Friday, May 7, 2010

The Lesser Periwinkle

A guest post by Ken.

During a short walk in Knaresborough, in North Yorkshire, I discovered a wonderful looking plant. It was the Lesser Periwinkle (Vinca minor). This plant is a member of the periwinkle family Apocynaceae, which are creeping woody shrubs with opposite, evergreen, oval untoothed leaves and have corollas with 5 spreading lobes, twisted in bud. The other member of the family is the Greater Periwinkle (V. major) and although very similar to V. minor, the calyx-teeth on the Greater Periwinkle are hairy and the leaves are oval rather than lanceolate. (Rose, Francis et. al. The Wild Flower Key; Revised edition, 2006, p.352).

The Lesser Periwinkle - Vinca minor

The alkaloid vincamine from this Lesser Periwinkle is used in the production of the synthetic compound vinpocetine. This is a potent neuroprotective agent. It is used in neurological practice, particularly in cerebrovascular diseases such as ischemic stroke. The drugs main pharmacological and physiological actions are not fully understood. Recent studies have shown that Vinpocetine contributes to a regional redistribution of cerebral blood flow in such a way that relatively more blood reaches the brain structures which show a high uptake of radiolabelled vinpocetine. The chemical can also regionally modify the utilisation of glucose in the brain and this effect is more pronounced in the affected hemisphere. These effects of vinpocetine suggest that, through direct CNS effects, the drug can usefully contribute to the restoration of physiological conditions in stroke patients. (Geza Szilagyi, Zoltan Nagy, Laszlo Balkay, Istvan Boros, Miklos Emri, Szabolcs Lehel, Terez Marian, Tamas Molnar, Szabolcs Szakall, Lajos Tron, Daniel Bereczki, Laszlo Csiba, Istvan Fekete, Levente Kerenyi, Laszlo Galuska, Jozsef Varga, Peter Bonoczk, Adam Vas, Balazs Gulyas, Effects of vinpocetine on the redistribution of cerebral blood flow and glucose metabolism in chronic ischemic stroke patients: a PET study, Journal of the Neurological Sciences, Volumes 229-230, Vascular Dementia, 15 March 2005, Pages 275-284).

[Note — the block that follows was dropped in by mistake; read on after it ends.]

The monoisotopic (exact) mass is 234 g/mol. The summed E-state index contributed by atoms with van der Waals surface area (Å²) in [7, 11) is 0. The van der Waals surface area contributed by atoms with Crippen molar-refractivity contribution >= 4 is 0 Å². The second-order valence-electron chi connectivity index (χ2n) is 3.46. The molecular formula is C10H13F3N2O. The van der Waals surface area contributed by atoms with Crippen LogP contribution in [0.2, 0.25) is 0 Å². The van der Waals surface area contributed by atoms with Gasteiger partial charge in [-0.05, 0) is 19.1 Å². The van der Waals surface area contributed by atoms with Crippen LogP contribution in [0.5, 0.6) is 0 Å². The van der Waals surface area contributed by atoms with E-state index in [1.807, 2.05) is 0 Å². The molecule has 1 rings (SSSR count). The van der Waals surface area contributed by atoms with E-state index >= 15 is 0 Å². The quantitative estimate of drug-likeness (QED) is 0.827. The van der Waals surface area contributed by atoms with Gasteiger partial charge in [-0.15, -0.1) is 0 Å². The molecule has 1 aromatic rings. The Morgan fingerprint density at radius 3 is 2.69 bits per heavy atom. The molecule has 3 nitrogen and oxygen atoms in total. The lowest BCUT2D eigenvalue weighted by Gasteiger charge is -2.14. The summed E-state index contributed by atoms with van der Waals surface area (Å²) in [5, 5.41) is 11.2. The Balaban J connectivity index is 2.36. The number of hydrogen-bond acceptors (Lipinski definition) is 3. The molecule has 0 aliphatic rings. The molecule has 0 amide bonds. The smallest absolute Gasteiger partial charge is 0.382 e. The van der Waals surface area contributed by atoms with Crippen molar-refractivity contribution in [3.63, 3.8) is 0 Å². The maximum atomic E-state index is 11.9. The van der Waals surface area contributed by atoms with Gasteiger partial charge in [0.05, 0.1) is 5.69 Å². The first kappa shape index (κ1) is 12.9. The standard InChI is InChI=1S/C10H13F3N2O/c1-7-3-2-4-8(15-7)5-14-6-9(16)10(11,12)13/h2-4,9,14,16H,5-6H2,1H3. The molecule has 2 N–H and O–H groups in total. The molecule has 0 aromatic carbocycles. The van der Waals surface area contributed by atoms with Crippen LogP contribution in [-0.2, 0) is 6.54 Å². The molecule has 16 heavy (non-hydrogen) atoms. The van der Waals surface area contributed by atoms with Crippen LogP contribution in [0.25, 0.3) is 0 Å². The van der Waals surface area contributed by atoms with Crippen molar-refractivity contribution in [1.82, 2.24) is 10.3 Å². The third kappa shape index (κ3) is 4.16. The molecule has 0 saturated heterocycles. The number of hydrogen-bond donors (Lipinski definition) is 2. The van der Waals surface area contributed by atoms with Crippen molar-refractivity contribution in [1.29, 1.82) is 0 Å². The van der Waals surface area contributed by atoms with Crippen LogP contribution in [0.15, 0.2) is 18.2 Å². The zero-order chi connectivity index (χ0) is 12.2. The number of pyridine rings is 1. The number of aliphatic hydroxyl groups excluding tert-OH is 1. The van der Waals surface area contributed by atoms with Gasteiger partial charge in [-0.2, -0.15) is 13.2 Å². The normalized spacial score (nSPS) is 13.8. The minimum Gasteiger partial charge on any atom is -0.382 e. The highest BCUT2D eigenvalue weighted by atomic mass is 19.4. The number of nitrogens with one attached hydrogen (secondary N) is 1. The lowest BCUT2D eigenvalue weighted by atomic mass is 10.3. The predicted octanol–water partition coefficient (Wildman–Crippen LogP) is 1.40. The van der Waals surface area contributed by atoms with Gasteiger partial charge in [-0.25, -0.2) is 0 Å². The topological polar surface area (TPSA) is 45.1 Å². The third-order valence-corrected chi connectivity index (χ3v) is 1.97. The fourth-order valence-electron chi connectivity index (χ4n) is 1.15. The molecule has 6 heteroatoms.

One did a spot of rowing that day too. Icelandic volcanic ash clouds prevented me from flying. Still, at least I got to see another beautiful plant.

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